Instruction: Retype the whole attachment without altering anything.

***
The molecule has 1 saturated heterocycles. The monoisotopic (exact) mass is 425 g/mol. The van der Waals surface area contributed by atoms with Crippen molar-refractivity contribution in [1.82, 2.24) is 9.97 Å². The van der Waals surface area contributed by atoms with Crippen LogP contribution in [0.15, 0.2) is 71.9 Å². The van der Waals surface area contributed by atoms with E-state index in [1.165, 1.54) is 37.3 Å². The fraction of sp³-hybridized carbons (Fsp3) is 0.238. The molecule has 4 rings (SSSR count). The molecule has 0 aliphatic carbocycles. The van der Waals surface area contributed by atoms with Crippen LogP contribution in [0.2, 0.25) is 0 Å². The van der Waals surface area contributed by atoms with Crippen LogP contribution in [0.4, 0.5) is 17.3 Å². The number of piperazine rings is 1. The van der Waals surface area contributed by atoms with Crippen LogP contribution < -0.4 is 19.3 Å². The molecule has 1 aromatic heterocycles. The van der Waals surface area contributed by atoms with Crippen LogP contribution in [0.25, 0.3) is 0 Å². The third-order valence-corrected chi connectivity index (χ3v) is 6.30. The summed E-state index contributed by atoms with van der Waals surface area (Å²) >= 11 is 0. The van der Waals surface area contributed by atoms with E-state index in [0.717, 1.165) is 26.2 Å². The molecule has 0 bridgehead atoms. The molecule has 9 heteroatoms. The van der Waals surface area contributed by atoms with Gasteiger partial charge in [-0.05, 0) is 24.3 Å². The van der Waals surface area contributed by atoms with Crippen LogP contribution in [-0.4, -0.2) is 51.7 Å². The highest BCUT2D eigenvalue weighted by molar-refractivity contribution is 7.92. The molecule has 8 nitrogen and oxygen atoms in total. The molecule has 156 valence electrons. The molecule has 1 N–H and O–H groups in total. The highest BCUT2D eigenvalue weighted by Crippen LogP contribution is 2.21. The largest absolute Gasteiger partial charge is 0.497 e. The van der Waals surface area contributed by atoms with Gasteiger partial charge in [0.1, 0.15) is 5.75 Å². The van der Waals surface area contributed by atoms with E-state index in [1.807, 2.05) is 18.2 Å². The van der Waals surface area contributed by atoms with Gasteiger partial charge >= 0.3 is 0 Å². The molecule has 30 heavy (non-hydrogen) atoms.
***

The molecule has 1 saturated heterocycles. The monoisotopic (exact) mass is 425 g/mol. The van der Waals surface area contributed by atoms with Crippen molar-refractivity contribution in [1.82, 2.24) is 9.97 Å². The van der Waals surface area contributed by atoms with Crippen LogP contribution in [0.15, 0.2) is 71.9 Å². The van der Waals surface area contributed by atoms with E-state index in [1.165, 1.54) is 37.3 Å². The fraction of sp³-hybridized carbons (Fsp3) is 0.238. The molecule has 4 rings (SSSR count). The molecule has 0 aliphatic carbocycles. The van der Waals surface area contributed by atoms with Crippen LogP contribution in [0.2, 0.25) is 0 Å². The van der Waals surface area contributed by atoms with Crippen LogP contribution in [0.4, 0.5) is 17.3 Å². The number of piperazine rings is 1. The van der Waals surface area contributed by atoms with Crippen LogP contribution < -0.4 is 19.3 Å². The molecule has 1 aromatic heterocycles. The van der Waals surface area contributed by atoms with Crippen LogP contribution in [0.25, 0.3) is 0 Å². The third-order valence-corrected chi connectivity index (χ3v) is 6.30. The summed E-state index contributed by atoms with van der Waals surface area (Å²) >= 11 is 0. The van der Waals surface area contributed by atoms with E-state index in [0.717, 1.165) is 26.2 Å². The molecule has 0 bridgehead atoms. The molecule has 9 heteroatoms. The van der Waals surface area contributed by atoms with Gasteiger partial charge in [-0.05, 0) is 24.3 Å². The van der Waals surface area contributed by atoms with Crippen LogP contribution in [-0.4, -0.2) is 51.7 Å². The highest BCUT2D eigenvalue weighted by molar-refractivity contribution is 7.92. The molecule has 8 nitrogen and oxygen atoms in total. The molecule has 156 valence electrons. The molecule has 1 N–H and O–H groups in total. The highest BCUT2D eigenvalue weighted by Crippen LogP contribution is 2.21. The largest absolute Gasteiger partial charge is 0.497 e. The van der Waals surface area contributed by atoms with Gasteiger partial charge in [0.1, 0.15) is 5.75 Å². The van der Waals surface area contributed by atoms with E-state index in [1.807, 2.05) is 18.2 Å². The van der Waals surface area contributed by atoms with Gasteiger partial charge >= 0.3 is 0 Å². The molecule has 30 heavy (non-hydrogen) atoms.